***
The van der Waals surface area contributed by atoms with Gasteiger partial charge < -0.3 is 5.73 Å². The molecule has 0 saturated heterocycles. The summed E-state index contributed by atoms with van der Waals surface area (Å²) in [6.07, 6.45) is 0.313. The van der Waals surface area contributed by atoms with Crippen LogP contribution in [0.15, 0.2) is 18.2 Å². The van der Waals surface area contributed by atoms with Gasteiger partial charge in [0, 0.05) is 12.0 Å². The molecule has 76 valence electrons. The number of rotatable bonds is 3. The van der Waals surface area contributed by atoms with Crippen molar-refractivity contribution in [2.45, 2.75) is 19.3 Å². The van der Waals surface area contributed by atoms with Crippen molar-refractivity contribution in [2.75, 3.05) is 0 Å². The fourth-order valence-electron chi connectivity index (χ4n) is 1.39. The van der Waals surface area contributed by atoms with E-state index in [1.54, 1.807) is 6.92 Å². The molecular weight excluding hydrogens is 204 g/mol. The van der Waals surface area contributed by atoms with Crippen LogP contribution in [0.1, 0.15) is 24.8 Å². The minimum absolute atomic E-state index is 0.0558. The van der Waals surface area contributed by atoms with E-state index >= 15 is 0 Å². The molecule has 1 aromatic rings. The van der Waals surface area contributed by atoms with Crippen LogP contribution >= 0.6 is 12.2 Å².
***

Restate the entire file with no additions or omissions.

The van der Waals surface area contributed by atoms with Gasteiger partial charge < -0.3 is 5.73 Å². The molecule has 0 saturated heterocycles. The summed E-state index contributed by atoms with van der Waals surface area (Å²) in [6.07, 6.45) is 0.313. The van der Waals surface area contributed by atoms with Crippen LogP contribution in [0.15, 0.2) is 18.2 Å². The van der Waals surface area contributed by atoms with Gasteiger partial charge in [0, 0.05) is 12.0 Å². The molecule has 76 valence electrons. The number of rotatable bonds is 3. The van der Waals surface area contributed by atoms with Crippen molar-refractivity contribution in [2.45, 2.75) is 19.3 Å². The van der Waals surface area contributed by atoms with Crippen molar-refractivity contribution in [2.75, 3.05) is 0 Å². The fourth-order valence-electron chi connectivity index (χ4n) is 1.39. The van der Waals surface area contributed by atoms with E-state index in [1.54, 1.807) is 6.92 Å². The molecular weight excluding hydrogens is 204 g/mol. The van der Waals surface area contributed by atoms with Crippen LogP contribution in [0.1, 0.15) is 24.8 Å². The minimum absolute atomic E-state index is 0.0558. The van der Waals surface area contributed by atoms with E-state index >= 15 is 0 Å². The molecule has 1 aromatic rings. The van der Waals surface area contributed by atoms with Crippen LogP contribution >= 0.6 is 12.2 Å².